Join Australia's most dynamic and respected property investment community

How did you dive into your first IP purchase?

Discussion in 'Where to Buy' started by fajji, 18th Dec, 2015.

  1. fajji

    fajji Active Member

    Joined:
    2nd Dec, 2015
    Posts:
    26
    Location:
    Melbourne
    Hi,
    I am yet to purchase my first property (IP or PPoR), still deciding which path to go. I feel buying PPoR is probably easier, but wanted to know whether it matters which way you start off with and how does one narrow down on that single property to purchase for IP. I have been lurking the threads and spoke to few of the property investment strategists but still not sure where to buy!

    Maybe a few of the old hands can share how they bought their first IP and what factors they considered.

    Thanks
    FM
     
  2. Jess Peletier

    Jess Peletier Mortgage Broker - Australia Wide Business Member

    Joined:
    18th Jun, 2015
    Posts:
    2,781
    Location:
    Perth WA
    I reckon if you treat your first purchase as an IP even if it's going to be a PPOR, you can't go too far wrong. Not many people stay in their first home forever, so buy it with a view to it being an IP in years to come.

    Make sure you structure your loans appropriately too, or you'll lose thousands in deductions when changing it over.
     
    tavinium and Mel_C like this.
  3. fajji

    fajji Active Member

    Joined:
    2nd Dec, 2015
    Posts:
    26
    Location:
    Melbourne
    Is there an one size fits all solution for this?
     
  4. Hodor

    Hodor Well-Known Member

    Joined:
    18th Jun, 2015
    Posts:
    745
    Location:
    Homeless
    Some things are one size fits all.

    Using an offset account for example.
    Using the minimum deposit possible and placing extra funds into the offset account - ie don't use a 40% deposit as this reduces flexibility and deductions in the future. Maximum deposit I would ever use would be that required to avoid LMI which is 10-20% depending on employment and lender.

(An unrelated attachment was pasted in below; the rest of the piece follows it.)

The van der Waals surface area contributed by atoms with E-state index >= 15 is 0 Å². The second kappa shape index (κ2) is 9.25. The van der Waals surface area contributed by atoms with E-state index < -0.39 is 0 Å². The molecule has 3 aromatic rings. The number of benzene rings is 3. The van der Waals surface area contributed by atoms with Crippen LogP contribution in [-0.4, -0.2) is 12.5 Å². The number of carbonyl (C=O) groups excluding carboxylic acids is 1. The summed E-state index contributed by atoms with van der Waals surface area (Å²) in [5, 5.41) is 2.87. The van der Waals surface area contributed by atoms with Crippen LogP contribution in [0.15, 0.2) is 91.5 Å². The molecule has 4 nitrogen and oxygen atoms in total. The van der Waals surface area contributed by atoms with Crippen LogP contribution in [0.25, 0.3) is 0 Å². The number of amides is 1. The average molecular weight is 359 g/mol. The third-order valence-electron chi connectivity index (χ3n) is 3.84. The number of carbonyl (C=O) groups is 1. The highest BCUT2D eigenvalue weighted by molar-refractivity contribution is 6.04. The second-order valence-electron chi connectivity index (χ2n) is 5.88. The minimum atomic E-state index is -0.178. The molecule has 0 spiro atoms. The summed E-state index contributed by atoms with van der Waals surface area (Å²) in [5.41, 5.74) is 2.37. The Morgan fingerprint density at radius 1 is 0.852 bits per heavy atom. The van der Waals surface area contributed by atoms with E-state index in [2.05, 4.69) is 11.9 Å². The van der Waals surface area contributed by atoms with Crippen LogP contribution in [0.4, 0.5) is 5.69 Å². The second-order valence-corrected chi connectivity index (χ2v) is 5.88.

KayTea likes this.
  5. Jess Peletier

    Jess Peletier Mortgage Broker - Australia Wide Business Member

    Joined:
    18th Jun, 2015
    Posts:
    2,781
    Location:
    Perth WA
    Generally, I'd use as high leverage as possible for the first one, if you're sure it will be an IP down the track.
    Use an offset for any savings, have the loan IO so you can save as much as possible into the offset.
     
  6. JustinB

    JustinB New Member

    Joined:
    18th Dec, 2015
    Posts:
    2
    Location:
    Victoria
    Hodor - How would this apply to a FHO who was able to skip LMI by using their parents as guarantor? Would it be worthwhile only laying down a 5% deposit and keeping the rest of my savings in an offset?

    I should add, that FHO would be me and it would be a temporary PPOR which I would turn into an IP once I could afford to buy another.
     
  7. Tranquilo

    Tranquilo Well-Known Member Premium Member

    Joined:
    18th Jun, 2015
    Posts:
    342
    Location:
    Mascot
    @JustinB , If it was me I would and I didn't have to pay LMI I would take 95% and leave my savings in offset. Go IO and and save my (what would be principal) into offset as well. Also have my salary paid in to offset too.
     
    JustinB likes this.
  8. S.T

    S.T Well-Known Member

    Joined:
    18th Jun, 2015
    Posts:
    428
    Location:
    I'm not selling anything
    Buy an IP with a pool
     
  9. JustinB

    JustinB New Member

    Joined:
    18th Dec, 2015
    Posts:
    2
    Location:
    Victoria
    A pool?
     
  10. fajji

    fajji Active Member

    Joined:
    2nd Dec, 2015
    Posts:
    26
    Location:
    Melbourne
    what about in terms of narrowing down on a state, city, suburb, street and then finally the property? I know there isn't one right answer, but just struggling in narrowing it down to a location